I swore there was a map on your hands,
streets on your palms, north and south
touching your fingertips, your scarred
wrists. I wanted to shuffle through life
reading your map, but you clenched your
fists tightly: part fear, the other
foolish bravery. To fight through
everything blindfolded and smiling.
He was your oxygen, and he gave you
the infection. Everynight you would
spit on his photograph and then
apologize with hot salty tears. There
really was no consoling you. Sometimes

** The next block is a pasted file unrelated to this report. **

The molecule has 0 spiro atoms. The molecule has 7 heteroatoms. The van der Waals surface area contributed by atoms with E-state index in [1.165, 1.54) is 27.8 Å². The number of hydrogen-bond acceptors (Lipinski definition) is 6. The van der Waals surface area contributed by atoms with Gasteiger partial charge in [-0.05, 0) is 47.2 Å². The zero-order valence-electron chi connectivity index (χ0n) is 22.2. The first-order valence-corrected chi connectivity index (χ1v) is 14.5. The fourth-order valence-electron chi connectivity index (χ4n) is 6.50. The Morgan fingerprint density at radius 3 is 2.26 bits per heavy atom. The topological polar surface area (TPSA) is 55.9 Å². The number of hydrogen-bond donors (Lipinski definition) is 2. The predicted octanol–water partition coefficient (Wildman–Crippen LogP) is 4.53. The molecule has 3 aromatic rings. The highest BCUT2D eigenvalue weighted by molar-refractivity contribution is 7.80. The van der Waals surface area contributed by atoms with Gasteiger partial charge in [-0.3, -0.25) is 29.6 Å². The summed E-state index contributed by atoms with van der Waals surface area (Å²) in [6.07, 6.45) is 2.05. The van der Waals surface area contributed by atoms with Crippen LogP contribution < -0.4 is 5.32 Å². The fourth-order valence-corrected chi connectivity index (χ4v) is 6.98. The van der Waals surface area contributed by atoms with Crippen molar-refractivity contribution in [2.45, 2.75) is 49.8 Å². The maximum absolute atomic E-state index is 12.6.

I dug my fingers into my wrists to see
what it feels like to always be aware
of a sharp dull pain, keeping your eyes
open, keeping your mouth trembling.
It was a never ending loop. Your death, and
my armour I wore to close up the outside
world. I had no maps, you weren't even scattered
among the stars, like you promised. Your
lips were cracking, but you had sworn it.
And now there was dust on my fingertips,
the very last memory of you.